Other parts of this series:
Efforts to improve digital fluency among both men and women yield numerous benefits, both in the workplace and for society as a whole. The greater a given population’s digital fluency, the greater the equality between the sexes. In short, digital fluency is good for everyone.
As I shared in my previous post, accelerating digital fluency is an excellent way to help close the gender gap that continues to exist in the workplace and beyond. However, this acceleration is especially important when it comes to women. It’s been estimated that concerted efforts to improve the level at which women embrace and use digital technology could shave decades off of the time it will take to reach gender parity worldwide. Here is why.
What digital does for women
Accenture’s Digital Fluency Model―which charts how digital fluency impacts a person’s education, employment experience, and work advancement―indicates women benefit more than men by becoming digitally fluent. For example, among women and men who are equally fluent, the women achieve a higher level of education. Women also understand how to apply digital technology to be more productive and achieve greater work satisfaction―often in the form of more flexibility.
For women, digital fluency opens both educational and employment opportunities and provides greater flexibility in integrating work with family responsibilities. In fact, nearly 60% of currently unemployed women believe the ability to work from home or have a more flexible work schedule―enabled by digital technology―would help them enter the workforce.
On the business side, a lack of digital skills and capabilities is increasingly driving major talent shortages across the business environment, while at the same time women continue to be underrepresented in the workforce. Digital literacy helps level the playing field by creating opportunities for flexible work arrangements and new types of jobs that will help bring more women into the workforce, filling critical talent needs.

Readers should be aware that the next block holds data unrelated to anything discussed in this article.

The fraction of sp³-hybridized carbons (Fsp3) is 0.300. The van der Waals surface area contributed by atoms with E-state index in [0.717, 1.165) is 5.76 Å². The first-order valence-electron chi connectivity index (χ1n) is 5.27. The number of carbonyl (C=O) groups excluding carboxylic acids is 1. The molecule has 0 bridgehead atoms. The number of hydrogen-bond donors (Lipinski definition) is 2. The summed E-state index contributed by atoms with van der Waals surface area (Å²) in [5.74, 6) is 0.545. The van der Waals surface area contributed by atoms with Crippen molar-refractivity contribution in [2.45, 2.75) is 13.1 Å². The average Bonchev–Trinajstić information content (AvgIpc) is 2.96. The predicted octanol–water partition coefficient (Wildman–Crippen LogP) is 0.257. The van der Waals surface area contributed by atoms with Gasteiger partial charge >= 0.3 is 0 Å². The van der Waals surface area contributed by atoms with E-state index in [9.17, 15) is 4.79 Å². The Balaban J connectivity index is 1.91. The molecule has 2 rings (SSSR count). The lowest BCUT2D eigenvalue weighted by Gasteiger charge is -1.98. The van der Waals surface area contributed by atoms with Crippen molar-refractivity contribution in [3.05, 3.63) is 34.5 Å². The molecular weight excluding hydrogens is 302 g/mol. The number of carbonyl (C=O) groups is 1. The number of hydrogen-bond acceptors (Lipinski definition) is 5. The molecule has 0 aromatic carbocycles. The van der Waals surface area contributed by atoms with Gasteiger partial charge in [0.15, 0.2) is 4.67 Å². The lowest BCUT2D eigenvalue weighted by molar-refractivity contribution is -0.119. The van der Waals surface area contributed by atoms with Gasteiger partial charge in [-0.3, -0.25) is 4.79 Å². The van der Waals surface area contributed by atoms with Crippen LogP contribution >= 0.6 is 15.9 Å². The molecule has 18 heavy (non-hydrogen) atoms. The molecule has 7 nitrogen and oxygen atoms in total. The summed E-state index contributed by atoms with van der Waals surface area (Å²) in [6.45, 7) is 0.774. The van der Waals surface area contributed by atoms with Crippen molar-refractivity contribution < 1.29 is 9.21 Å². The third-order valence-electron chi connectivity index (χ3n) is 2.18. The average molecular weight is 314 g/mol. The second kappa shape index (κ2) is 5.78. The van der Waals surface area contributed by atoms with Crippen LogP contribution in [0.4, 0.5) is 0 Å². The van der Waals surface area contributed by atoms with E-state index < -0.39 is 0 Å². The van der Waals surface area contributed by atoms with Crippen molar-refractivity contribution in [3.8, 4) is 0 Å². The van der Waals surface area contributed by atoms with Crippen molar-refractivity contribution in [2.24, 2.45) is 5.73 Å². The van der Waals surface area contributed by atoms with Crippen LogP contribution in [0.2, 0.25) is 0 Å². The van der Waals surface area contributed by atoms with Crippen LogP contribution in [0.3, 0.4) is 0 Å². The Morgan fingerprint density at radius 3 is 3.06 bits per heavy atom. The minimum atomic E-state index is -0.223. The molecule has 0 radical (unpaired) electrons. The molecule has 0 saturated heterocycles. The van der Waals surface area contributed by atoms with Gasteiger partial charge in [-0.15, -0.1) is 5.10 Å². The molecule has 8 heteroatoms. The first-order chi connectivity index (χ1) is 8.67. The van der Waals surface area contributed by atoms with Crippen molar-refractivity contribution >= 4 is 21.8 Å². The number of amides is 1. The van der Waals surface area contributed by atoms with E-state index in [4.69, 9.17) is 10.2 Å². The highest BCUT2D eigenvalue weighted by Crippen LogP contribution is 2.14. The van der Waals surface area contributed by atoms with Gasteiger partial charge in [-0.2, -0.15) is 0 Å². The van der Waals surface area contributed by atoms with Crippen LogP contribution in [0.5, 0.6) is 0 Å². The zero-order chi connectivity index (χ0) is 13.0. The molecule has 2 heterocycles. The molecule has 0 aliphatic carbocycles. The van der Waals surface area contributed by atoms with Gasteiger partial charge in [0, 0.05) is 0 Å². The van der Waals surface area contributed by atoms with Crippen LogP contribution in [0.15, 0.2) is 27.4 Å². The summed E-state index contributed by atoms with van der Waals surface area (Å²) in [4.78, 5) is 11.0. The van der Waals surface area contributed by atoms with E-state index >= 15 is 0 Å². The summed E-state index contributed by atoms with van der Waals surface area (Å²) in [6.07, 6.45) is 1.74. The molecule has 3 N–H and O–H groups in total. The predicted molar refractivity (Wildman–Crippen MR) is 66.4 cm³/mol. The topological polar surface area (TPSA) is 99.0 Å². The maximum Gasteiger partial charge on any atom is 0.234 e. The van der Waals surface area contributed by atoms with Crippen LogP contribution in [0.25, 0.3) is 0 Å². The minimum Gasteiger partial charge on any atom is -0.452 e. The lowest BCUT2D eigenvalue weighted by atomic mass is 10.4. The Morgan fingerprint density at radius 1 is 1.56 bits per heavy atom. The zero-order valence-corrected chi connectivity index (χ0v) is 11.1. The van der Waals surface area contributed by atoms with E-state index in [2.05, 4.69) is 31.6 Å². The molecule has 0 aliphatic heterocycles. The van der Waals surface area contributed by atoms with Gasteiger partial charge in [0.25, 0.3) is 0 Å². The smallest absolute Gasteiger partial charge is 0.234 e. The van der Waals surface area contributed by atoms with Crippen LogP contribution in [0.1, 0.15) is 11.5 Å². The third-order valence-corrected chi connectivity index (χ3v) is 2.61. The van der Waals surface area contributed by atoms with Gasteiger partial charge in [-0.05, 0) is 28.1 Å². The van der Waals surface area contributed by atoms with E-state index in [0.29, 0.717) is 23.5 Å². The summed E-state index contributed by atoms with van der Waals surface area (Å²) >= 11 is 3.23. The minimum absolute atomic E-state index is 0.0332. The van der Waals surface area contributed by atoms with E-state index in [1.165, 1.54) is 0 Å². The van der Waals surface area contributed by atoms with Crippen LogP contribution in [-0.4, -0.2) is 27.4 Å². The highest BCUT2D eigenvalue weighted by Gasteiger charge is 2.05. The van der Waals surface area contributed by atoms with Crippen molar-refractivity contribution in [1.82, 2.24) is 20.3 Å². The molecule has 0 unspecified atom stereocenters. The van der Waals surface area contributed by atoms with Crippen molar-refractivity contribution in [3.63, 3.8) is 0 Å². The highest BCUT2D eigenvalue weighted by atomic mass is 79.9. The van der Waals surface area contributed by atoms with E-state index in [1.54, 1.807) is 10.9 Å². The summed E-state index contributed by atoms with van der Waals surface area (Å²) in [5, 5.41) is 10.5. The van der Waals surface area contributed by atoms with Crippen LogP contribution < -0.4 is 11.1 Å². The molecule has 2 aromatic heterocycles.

Lastly, digital technology enables more women to become entrepreneurs. Women know this and they are taking advantage of it―especially in emerging markets.
What does this mean to your firm?
It’s very likely your firm is experiencing the impacts of the gender gap in one way or another―either through talent shortages or the inability to make the best use of the talent available. As I’ve explained in this and my previous post, there are considerable business and societal impacts from gender disparity, and great benefits to gain from closing the gender gap.
In my next post, I’ll provide practical steps for driving increased digital fluency among your employee base―with a special focus on female talent.
To learn more about closing the workplace gender gap through digital fluency, please see: